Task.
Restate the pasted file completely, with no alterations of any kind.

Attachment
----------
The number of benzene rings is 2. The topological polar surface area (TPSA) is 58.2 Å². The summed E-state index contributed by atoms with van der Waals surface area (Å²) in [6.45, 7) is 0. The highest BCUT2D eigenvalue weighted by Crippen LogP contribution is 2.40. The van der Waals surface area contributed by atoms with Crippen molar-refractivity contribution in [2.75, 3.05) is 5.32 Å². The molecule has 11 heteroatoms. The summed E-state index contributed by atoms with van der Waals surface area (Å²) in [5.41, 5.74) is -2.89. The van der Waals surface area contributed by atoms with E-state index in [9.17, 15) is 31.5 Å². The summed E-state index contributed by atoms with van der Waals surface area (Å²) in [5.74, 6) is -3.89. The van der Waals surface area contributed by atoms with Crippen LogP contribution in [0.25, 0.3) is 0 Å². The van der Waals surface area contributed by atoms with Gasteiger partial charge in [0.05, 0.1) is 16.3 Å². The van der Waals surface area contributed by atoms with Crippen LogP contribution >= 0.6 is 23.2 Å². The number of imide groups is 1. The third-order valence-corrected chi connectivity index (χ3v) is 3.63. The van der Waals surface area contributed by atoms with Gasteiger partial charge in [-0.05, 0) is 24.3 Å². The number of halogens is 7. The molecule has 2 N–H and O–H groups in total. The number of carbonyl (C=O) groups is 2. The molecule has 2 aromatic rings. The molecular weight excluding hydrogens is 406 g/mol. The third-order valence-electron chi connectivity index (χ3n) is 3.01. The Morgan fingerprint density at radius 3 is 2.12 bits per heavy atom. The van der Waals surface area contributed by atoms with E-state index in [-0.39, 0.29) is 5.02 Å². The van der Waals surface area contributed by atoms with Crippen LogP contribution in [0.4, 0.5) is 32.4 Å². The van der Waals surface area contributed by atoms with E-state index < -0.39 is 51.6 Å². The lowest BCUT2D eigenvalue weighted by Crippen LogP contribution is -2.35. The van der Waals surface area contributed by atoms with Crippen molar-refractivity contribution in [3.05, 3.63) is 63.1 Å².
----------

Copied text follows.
The number of benzene rings is 2. The topological polar surface area (TPSA) is 58.2 Å². The summed E-state index contributed by atoms with van der Waals surface area (Å²) in [6.45, 7) is 0. The highest BCUT2D eigenvalue weighted by Crippen LogP contribution is 2.40. The van der Waals surface area contributed by atoms with Crippen molar-refractivity contribution in [2.75, 3.05) is 5.32 Å². The molecule has 11 heteroatoms. The summed E-state index contributed by atoms with van der Waals surface area (Å²) in [5.41, 5.74) is -2.89. The van der Waals surface area contributed by atoms with E-state index in [9.17, 15) is 31.5 Å². The summed E-state index contributed by atoms with van der Waals surface area (Å²) in [5.74, 6) is -3.89. The van der Waals surface area contributed by atoms with Crippen LogP contribution in [0.25, 0.3) is 0 Å². The van der Waals surface area contributed by atoms with Gasteiger partial charge in [0.05, 0.1) is 16.3 Å². The van der Waals surface area contributed by atoms with Crippen LogP contribution >= 0.6 is 23.2 Å². The number of imide groups is 1. The third-order valence-corrected chi connectivity index (χ3v) is 3.63. The van der Waals surface area contributed by atoms with Gasteiger partial charge in [-0.05, 0) is 24.3 Å². The number of halogens is 7. The molecule has 2 N–H and O–H groups in total. The number of carbonyl (C=O) groups is 2. The molecule has 2 aromatic rings. The molecular weight excluding hydrogens is 406 g/mol. The third-order valence-electron chi connectivity index (χ3n) is 3.01. The Morgan fingerprint density at radius 3 is 2.12 bits per heavy atom. The van der Waals surface area contributed by atoms with E-state index in [-0.39, 0.29) is 5.02 Å². The van der Waals surface area contributed by atoms with Crippen LogP contribution in [0.4, 0.5) is 32.4 Å². The van der Waals surface area contributed by atoms with E-state index < -0.39 is 51.6 Å². The lowest BCUT2D eigenvalue weighted by Crippen LogP contribution is -2.35. The van der Waals surface area contributed by atoms with Crippen molar-refractivity contribution in [3.05, 3.63) is 63.1 Å².